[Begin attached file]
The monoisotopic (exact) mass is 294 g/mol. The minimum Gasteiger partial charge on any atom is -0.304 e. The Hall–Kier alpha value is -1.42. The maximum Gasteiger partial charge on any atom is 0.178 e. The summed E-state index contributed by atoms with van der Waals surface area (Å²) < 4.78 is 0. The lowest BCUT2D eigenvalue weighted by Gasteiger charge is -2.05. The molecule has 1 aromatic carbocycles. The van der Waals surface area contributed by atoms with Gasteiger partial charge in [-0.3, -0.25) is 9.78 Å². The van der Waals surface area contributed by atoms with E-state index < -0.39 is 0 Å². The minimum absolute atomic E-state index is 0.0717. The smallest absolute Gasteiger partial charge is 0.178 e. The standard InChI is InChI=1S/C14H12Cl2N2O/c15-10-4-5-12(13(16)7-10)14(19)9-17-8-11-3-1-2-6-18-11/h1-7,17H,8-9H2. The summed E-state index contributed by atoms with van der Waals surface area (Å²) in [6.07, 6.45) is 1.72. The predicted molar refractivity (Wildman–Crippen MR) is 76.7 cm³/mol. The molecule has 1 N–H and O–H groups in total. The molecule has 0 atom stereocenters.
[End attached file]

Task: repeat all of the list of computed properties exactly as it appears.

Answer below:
The monoisotopic (exact) mass is 294 g/mol. The minimum Gasteiger partial charge on any atom is -0.304 e. The Hall–Kier alpha value is -1.42. The maximum Gasteiger partial charge on any atom is 0.178 e. The summed E-state index contributed by atoms with van der Waals surface area (Å²) < 4.78 is 0. The lowest BCUT2D eigenvalue weighted by Gasteiger charge is -2.05. The molecule has 1 aromatic carbocycles. The van der Waals surface area contributed by atoms with Gasteiger partial charge in [-0.3, -0.25) is 9.78 Å². The van der Waals surface area contributed by atoms with E-state index < -0.39 is 0 Å². The minimum absolute atomic E-state index is 0.0717. The smallest absolute Gasteiger partial charge is 0.178 e. The standard InChI is InChI=1S/C14H12Cl2N2O/c15-10-4-5-12(13(16)7-10)14(19)9-17-8-11-3-1-2-6-18-11/h1-7,17H,8-9H2. The summed E-state index contributed by atoms with van der Waals surface area (Å²) in [6.07, 6.45) is 1.72. The predicted molar refractivity (Wildman–Crippen MR) is 76.7 cm³/mol. The molecule has 1 N–H and O–H groups in total. The molecule has 0 atom stereocenters.